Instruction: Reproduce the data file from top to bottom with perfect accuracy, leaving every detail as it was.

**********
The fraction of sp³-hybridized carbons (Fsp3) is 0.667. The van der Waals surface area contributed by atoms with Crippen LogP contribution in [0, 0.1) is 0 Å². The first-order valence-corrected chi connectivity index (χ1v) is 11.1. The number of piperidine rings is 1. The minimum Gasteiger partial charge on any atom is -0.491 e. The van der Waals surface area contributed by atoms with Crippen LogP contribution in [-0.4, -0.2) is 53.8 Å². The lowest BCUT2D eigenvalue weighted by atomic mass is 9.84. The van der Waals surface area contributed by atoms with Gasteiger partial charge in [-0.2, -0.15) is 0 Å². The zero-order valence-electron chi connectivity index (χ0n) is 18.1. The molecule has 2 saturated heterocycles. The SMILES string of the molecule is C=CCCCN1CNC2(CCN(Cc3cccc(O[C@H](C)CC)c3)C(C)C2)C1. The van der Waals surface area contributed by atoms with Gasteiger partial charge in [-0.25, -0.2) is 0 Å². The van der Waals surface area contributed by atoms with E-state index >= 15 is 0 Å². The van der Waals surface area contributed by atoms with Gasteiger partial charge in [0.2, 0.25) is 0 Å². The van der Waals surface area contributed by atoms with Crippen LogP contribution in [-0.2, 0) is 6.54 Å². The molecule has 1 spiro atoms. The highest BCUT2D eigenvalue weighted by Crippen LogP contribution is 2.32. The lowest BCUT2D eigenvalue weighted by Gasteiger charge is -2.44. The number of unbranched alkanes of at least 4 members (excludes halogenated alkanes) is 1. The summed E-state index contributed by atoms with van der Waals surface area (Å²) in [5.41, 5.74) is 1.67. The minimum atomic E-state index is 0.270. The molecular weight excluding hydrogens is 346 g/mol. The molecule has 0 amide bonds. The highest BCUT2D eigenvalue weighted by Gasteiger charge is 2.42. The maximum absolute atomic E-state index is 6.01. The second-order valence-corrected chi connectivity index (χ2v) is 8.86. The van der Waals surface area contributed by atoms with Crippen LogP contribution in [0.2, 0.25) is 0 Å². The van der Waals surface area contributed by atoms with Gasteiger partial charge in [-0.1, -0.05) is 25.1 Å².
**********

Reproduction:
The fraction of sp³-hybridized carbons (Fsp3) is 0.667. The van der Waals surface area contributed by atoms with Crippen LogP contribution in [0, 0.1) is 0 Å². The first-order valence-corrected chi connectivity index (χ1v) is 11.1. The number of piperidine rings is 1. The minimum Gasteiger partial charge on any atom is -0.491 e. The van der Waals surface area contributed by atoms with Crippen LogP contribution in [-0.4, -0.2) is 53.8 Å². The lowest BCUT2D eigenvalue weighted by atomic mass is 9.84. The van der Waals surface area contributed by atoms with Gasteiger partial charge in [-0.2, -0.15) is 0 Å². The zero-order valence-electron chi connectivity index (χ0n) is 18.1. The molecule has 2 saturated heterocycles. The SMILES string of the molecule is C=CCCCN1CNC2(CCN(Cc3cccc(O[C@H](C)CC)c3)C(C)C2)C1. The van der Waals surface area contributed by atoms with Gasteiger partial charge in [-0.25, -0.2) is 0 Å². The van der Waals surface area contributed by atoms with E-state index >= 15 is 0 Å². The van der Waals surface area contributed by atoms with Gasteiger partial charge in [0.2, 0.25) is 0 Å². The van der Waals surface area contributed by atoms with Crippen LogP contribution in [-0.2, 0) is 6.54 Å². The molecule has 1 spiro atoms. The highest BCUT2D eigenvalue weighted by Crippen LogP contribution is 2.32. The lowest BCUT2D eigenvalue weighted by Gasteiger charge is -2.44. The number of unbranched alkanes of at least 4 members (excludes halogenated alkanes) is 1. The summed E-state index contributed by atoms with van der Waals surface area (Å²) in [5.41, 5.74) is 1.67. The minimum atomic E-state index is 0.270. The molecular weight excluding hydrogens is 346 g/mol. The molecule has 0 amide bonds. The highest BCUT2D eigenvalue weighted by Gasteiger charge is 2.42. The maximum absolute atomic E-state index is 6.01. The second-order valence-corrected chi connectivity index (χ2v) is 8.86. The van der Waals surface area contributed by atoms with Crippen LogP contribution in [0.2, 0.25) is 0 Å². The van der Waals surface area contributed by atoms with Gasteiger partial charge in [-0.1, -0.05) is 25.1 Å².